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01.12.2015 | Research article | Ausgabe 1/2015 Open Access

BMC Public Health 1/2015

Contexts of cigarette and e-cigarette use among dual users: a qualitative study

Zeitschrift:
BMC Public Health > Ausgabe 1/2015
Autoren:
Pallav Pokhrel, Thaddeus A. Herzog, Nicholas Muranaka, Sakshi Regmi, Pebbles Fagan
Wichtige Hinweise

Competing interests

All authors declare that they have no competing interests.

Authors’ contributions

PP conceived of the study, and participated in its design and coordination and led the drafting of the manuscript. PF and TH participated in study design, data analysis, interpretation, and manuscript preparation. NM assisted in data collection and manuscript preparation. SR helped revise the manuscript. All authors read and approved the final manuscript.

Abstract

Background

Not much is currently understood regarding the contexts of cigarette and e-cigarette use among dual users. Proper application of e-cigarettes to smoking cessation or tobacco harm reduction would require an understanding of when and why dual users use cigarettes versus e-cigarettes. This study sought to elucidate the contexts of cigarette versus e-cigarette use among dual users.

Methods

Twelve focus group discussions were conducted with 62 young adult current daily e-cigarette users [63 % men; mean age = 25.1 (Standard Deviation = 5.5)]. Almost all participants either concurrently smoked cigarettes or had been recent dual users. Data were analyzed following principles of inductive deduction.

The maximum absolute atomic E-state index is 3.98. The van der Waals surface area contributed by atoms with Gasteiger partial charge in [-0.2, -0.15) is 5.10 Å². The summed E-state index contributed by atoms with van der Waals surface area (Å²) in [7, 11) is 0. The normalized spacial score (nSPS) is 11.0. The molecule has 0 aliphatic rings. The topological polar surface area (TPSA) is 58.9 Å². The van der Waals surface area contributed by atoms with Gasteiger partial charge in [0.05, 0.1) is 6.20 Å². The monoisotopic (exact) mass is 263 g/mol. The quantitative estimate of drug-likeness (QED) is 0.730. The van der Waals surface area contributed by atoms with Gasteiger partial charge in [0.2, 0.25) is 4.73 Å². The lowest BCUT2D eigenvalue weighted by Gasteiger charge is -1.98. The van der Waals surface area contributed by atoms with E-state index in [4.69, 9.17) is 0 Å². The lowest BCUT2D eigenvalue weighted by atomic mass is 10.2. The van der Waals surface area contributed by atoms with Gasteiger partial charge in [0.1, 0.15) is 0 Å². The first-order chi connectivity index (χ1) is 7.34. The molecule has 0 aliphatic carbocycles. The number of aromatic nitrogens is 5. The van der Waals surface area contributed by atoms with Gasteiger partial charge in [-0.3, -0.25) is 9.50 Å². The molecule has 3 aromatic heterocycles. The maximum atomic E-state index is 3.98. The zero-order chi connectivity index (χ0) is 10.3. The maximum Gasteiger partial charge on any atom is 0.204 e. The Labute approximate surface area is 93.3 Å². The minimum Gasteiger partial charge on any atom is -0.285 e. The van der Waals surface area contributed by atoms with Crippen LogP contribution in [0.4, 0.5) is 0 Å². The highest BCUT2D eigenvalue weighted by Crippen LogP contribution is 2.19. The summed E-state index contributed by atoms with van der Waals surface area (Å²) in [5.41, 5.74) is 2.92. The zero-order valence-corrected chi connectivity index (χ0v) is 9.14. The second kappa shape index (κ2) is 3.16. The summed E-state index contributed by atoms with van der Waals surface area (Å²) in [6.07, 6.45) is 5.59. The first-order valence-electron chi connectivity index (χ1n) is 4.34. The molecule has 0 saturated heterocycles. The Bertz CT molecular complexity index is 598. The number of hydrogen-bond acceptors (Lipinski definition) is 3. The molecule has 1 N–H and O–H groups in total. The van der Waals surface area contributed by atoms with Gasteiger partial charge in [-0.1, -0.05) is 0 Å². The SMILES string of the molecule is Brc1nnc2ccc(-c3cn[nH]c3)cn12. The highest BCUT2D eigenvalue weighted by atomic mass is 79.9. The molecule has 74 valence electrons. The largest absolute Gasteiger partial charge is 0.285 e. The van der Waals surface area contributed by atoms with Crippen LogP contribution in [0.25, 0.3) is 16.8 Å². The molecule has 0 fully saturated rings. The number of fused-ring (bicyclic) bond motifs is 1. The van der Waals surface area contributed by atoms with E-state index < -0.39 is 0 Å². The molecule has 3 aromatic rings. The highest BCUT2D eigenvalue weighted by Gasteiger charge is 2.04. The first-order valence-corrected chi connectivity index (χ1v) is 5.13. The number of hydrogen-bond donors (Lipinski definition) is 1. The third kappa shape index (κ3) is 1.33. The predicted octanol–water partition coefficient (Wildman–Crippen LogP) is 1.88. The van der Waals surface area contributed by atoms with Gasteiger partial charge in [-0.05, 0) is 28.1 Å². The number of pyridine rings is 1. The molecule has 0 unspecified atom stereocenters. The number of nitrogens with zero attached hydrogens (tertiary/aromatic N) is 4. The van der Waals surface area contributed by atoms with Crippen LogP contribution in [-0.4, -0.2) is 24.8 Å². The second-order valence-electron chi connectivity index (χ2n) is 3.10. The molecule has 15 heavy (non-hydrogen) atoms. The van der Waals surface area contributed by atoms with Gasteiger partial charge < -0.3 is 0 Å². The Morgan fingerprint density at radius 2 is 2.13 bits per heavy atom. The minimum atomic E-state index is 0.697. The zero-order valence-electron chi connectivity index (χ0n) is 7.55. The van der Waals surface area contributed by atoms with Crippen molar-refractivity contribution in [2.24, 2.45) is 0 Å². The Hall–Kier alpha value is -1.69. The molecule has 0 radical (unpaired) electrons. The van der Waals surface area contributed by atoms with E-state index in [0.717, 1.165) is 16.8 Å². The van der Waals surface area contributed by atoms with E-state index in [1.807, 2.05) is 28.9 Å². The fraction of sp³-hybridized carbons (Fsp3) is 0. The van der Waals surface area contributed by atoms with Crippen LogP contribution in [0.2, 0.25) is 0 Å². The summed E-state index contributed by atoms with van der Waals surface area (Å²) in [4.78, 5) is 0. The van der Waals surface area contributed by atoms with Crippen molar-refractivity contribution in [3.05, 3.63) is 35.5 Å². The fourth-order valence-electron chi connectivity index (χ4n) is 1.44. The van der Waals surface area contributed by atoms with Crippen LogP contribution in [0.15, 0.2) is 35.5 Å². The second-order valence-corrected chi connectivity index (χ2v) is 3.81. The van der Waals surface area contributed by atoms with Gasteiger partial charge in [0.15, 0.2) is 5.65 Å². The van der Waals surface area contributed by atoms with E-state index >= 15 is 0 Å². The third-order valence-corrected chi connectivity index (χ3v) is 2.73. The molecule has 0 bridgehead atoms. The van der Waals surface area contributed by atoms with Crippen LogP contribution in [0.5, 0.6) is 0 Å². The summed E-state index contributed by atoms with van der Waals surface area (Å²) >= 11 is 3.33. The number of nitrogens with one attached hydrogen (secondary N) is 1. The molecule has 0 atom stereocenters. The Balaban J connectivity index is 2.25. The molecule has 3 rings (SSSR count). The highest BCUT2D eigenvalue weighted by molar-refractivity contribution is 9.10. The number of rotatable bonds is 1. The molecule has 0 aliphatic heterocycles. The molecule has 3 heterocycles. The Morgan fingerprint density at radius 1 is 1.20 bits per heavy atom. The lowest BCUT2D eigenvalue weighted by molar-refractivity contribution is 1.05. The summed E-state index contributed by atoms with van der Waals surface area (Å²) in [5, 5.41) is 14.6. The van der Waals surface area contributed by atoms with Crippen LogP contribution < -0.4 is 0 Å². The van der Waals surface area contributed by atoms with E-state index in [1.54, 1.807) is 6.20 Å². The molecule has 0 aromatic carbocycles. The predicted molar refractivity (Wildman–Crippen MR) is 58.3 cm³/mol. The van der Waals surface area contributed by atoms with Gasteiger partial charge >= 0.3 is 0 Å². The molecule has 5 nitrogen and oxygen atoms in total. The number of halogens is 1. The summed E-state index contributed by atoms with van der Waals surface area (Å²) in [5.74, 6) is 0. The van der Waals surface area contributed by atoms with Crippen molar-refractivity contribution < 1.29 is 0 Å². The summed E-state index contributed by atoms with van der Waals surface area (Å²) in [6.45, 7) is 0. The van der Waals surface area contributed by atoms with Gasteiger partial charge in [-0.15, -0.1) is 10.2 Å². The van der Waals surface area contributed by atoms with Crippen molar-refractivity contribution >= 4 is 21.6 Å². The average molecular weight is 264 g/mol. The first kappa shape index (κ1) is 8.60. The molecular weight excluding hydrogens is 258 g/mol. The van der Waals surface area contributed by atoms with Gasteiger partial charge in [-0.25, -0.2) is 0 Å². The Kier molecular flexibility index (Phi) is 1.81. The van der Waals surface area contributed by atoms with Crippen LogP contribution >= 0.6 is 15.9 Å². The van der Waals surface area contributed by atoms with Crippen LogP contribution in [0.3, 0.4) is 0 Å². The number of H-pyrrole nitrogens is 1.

Results

Results indicated that dual users’ use of cigarettes is influenced by particular activities (e.g., before/after eating), strong craving or need for stimulation (e.g., in response to stress), places/situations (e.g., when cigarette smokers are nearby; outdoors), use of other substances (alcohol, coffee), and unavailability of an e-cigarette when needed. In addition to particular activities and places/situations that are conducive to e-cigarette use, use of e-cigarette when cigarette is not available or where cigarette smoking is not permitted emerged as contexts specific to e-cigarette use.

Conclusions

For habitual cigarette smokers wanting to quit tobacco smoking, switching over completely to e-cigarettes may require skills of cognitive-behavioral management. Future research needs to ascertain the characteristics of dual users who use e-cigarettes as cessation aids versus as cigarette alternative when cigarette is unavailable or smoking is not permitted.
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